The Warren County Career Center has received a state grant to encourage students to enter manufacturing fields and possibly try to change the way career and technical center education is offered.
Gov. Tom Wolf announced Friday that the career center would receive $117,000 in Manufacturing PA Training to Career Program (MTTC) funds “to introduce Warren County School District high school students to the manufacturing industry as an alternative to the traditional higher education path.”
“Pursuing a career in the manufacturing industry is the right choice for many students – they just need the opportunity to see what the field is all about,” Wolf said. “Pennsylvania has many lucrative manufacturing job opportunities and providing the chance for students to learn about this career path is critical for it to remain a key industry within the commonwealth.”
“The Warren County Career Center and the Warren County School District are very excited about this opportunity,” WCCC Principal Jim Evers said. “We believe it will provide a benefit for both our students and our community.”
“Students will be exposed to industrial career opportunities beyond the single, technical field,” Evers said. “This will open the door of manufacturing to other students who may have never considered it as an option. We believe this has the potential of changing how career and technical education is provided in our district.”
According to the release from Wolf’s office, “the Warren County Career Center plans to use their $117,000 in MTTC funding to attract students to manufacturing by providing an alternative path to high school students who may not realize there are options outside of attending a college or university. To accomplish this, a part time position at the center will be filled, new equipment as well as materials and tools will be purchased, promotional and marketing materials will be created, and 20 Haas Certifications will be purchased.”
Evers said the program is modeled off of one at Erie McDowell High School.
“It is a student-run enterprise with students from Machine Technology, Pre-Engineering and Multi-Media Marketing working together,” he said.
Students at the career center are going to step in and fill rolls that local industry does not want to do.
“Local industry has specific parts or other jobs that they either don’t want to do, cost too much to do, or outsource to other companies,” Evers said. “They have agreed to work with us and send us some of this work.”
The process will include more than reading and making designs, fabricating parts, and handing them over.
For example, “The companies will meet with our advisor and provide a description of or drawing of the part they need and the number they need,” he said. “Our students will be trained by local industry on how to use available software to price the manufacturing of the part.”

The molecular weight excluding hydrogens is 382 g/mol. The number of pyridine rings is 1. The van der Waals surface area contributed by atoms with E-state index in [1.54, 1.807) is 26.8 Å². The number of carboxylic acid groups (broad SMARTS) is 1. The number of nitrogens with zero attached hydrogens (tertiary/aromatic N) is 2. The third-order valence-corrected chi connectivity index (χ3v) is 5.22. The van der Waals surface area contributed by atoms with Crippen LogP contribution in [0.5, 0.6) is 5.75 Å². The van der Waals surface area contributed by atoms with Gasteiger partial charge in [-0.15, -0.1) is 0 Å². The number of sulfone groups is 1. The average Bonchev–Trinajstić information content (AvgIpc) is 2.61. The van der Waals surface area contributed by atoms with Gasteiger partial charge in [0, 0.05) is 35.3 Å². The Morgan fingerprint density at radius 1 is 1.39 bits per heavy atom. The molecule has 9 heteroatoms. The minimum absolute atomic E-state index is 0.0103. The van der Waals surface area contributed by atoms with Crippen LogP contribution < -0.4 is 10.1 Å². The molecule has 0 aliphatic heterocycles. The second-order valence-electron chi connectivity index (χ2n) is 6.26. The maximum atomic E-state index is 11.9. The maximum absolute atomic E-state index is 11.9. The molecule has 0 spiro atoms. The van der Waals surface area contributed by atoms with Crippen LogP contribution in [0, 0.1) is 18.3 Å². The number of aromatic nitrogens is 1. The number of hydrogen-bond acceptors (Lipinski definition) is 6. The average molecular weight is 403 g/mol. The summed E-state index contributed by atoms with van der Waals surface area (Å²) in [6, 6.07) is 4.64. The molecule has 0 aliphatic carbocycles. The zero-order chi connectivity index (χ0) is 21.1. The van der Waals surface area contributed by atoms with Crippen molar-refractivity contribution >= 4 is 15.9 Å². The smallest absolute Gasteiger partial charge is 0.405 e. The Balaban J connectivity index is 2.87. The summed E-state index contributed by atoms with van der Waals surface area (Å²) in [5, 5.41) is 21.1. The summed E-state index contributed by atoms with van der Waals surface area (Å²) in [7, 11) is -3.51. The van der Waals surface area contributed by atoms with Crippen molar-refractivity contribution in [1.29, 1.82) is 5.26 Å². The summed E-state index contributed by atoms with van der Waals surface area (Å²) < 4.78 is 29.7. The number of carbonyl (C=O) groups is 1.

Students “will send the company their bid for making the part – possibly haggle over the price, etc. and finally come to an agreed upon price,” Evers said. “Once an agreed upon price is obtained, students from Machine Tech and Pre-Engineering will CNC program the part.”
These projects will not use scrap nor donated materials.
“Students will order the materials needed and make the parts in the appropriate time frame,” he said.
The pricing, payment, and taxation portions of the project are new to the shops. “The students will then develop an invoice for payment for the parts and ship them out,” Evers said. “Students involved will be trained in using Quickbooks to develop the invoices and pay required taxes.”
“Marketing students will market the program with local/regional companies to increase sales,” he said.
While selling the career center’s services to companies, they will also sell the career center’s opportunities to students.
“All profit will go back to the students in the form of scholarships and program incentives,” Evers said.
District officials hope to grow the program. “We are working with Central Office on the development of elective courses so non-CTC (career and technical center) students can be involved in a one- to two-period class,” he said. “The overall goal is to increase student awareness of manufacturing opportunities and career exploration and expose more students to manufacturing.”
“If successful, we see this as having the potential to change how CTC is offered to students,” Evers said.